In some areas as many as 85 percent of first time mothers get one. I suggest they think of it like the lottery. I ask "What are your chances of winning big? I don't know, but if you don't buy a ticket you won't have any chance." So I advise them to read about and do prenatal perineal massage, to try squatting during the second stage of labor, to try panting instead of giving that one huge push when they feel that sting of the baby's head crowning, and to talk to their healthcare provider about this important issue.

The Cookie Trick

Another trick I use is to bring a large plate of cookies to one of my classes. I fill half the plate with large delicious homemade cookies and the other half with the cheapest cookies I can find at the grocery. At the end of the class when I notice that all or most of the homemade cookies are gone and the store bought cookies are still there, I suggest that it is interesting that, when given the choice, they chose homemade over store bought. I ask what they think their infant would choose--homemade milk or store bought. I suggest that they consider breastfeeding their infants. This is just a little blurb at the end of one of the classes. In another session I go into great detail about the benefits of breastmilk and teach them about successful nursing.

A Basic Demonstration

Another topic that gets a lot of attention is circumcision. I make a chart of the believed pros and cons. I explain that the studies that showed uncircumcised boys having many more urinary tract infections than circumcised boys were flawed. The mothers of the uncircumcised boys were instructed to forcibly retract the foreskin on a daily basis to remove the adhesions of the foreskin. This is now believed to be the cause of the increased rate of infections.

Basically, many of the reasons for performing the procedure, such as increased risk of penile cancer or infections in uncircumcised boys, are as uncommon as some complications of the procedure, such as removing too much of the skin, uncontrollable bleeding, or infection. The reasons for and against cancel each other out. A local doctor I spoke with said that, statistically, 10 out of 100 babies will have a medical condition that requires circumcision. Do we want to circumcise 90 babies "just in case"? Why not address each infant individually?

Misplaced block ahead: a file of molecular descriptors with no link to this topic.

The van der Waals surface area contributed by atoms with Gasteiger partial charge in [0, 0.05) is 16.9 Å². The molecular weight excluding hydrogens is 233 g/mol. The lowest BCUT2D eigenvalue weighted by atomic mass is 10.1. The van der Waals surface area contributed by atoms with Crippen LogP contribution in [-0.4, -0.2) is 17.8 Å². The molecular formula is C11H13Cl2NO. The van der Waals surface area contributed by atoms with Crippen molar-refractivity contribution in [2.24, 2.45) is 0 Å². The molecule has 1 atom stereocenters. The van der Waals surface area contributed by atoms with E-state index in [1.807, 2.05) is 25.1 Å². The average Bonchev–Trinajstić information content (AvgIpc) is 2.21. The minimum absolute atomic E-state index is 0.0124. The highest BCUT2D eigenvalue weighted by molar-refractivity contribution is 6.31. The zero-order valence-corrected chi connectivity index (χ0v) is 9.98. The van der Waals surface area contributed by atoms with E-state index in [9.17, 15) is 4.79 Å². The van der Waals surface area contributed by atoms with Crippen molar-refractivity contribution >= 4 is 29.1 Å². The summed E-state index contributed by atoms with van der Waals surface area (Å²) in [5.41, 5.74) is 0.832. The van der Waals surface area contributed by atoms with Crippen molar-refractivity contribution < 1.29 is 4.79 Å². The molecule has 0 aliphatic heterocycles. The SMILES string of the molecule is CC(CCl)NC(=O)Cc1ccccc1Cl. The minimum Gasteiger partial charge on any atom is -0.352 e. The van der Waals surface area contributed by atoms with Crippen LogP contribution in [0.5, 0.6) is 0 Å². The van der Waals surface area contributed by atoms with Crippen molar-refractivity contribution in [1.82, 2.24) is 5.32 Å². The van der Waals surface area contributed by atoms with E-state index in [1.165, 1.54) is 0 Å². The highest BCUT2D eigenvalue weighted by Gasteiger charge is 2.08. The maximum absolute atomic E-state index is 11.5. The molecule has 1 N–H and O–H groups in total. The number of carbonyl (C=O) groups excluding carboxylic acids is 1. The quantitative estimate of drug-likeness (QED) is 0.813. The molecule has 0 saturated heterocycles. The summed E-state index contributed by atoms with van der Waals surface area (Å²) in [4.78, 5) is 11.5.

While I have a video tape of an infant being circumcised, I find it too horrible for me to watch, so I choose not to show it to expectant couples. In place of showing the graphic tape, I perform a mock circumcision. I purchase a muffin with the wrapper baked onto it. I suggest that the muffin is a penis and just as the muffin wrapper attached to the muffin is not able to slide back and forth, neither is the foreskin of an infant. I explain how a surgical instrument is inserted into the opening at the end of the penis and pushed up to separate the foreskin from the penis. I do this with the muffin and wrapper. I show how the instrument is then swept around the penis (muffin) to separate the skin. I show the dorsal slit and then, with my fingers, show how the clamp is pushed down and clamped against the penis to apply pressure and help stop bleeding once the skin is removed. I indicate how the skin is removed and remove the muffin wrapper. I explain that the clamp is left on until the practitioner believes it is safe to take off.

I work very hard to be basic. I try not to use scary words like cut, crush, tear, or shove, and try to use terms that don't invoke horror. My purpose is not to scare them into not circumcising their sons. My intent is to give the information that I didn't have when I had my sons circumcised. Had I known the studies and statistics and known the way in which the procedure was done, I would have chosen to leave my sons intact. As with all other decisions about labor, delivery, birth, and parenting, knowledge is power. I want to give parents the knowledge and power to make the decisions that are best for them.

These are just a few of the ways in which I try to give the best class possible so that parents don't say later, "If I had only known."

Janice D. Mello, CCE, CLA
COPYRIGHT 2000 Association of Labor Assistants & Childbirth Educators
No portion of this article can be reproduced without the express written permission from the copyright holder.
Copyright 2000, Gale Group. All rights reserved. Gale Group is a Thomson Corporation Company.

Article Details
Printer friendly Cite/link Email Feedback
Author:Mello, Janice S.
Publication:Special Delivery
Date:Sep 22, 2000
Previous Article:From the Editor ...
Next Article:ITVS Presents "Born in the USA": A Provocative Look at Having Babies in America.

Related Articles
Speak Like a Native.
Dogfolk Enterprises.
Common Scents Strategies.
Common Scents Strategies.

Terms of use | Privacy policy | Copyright © 2022 Farlex, Inc. | Feedback | For webmasters |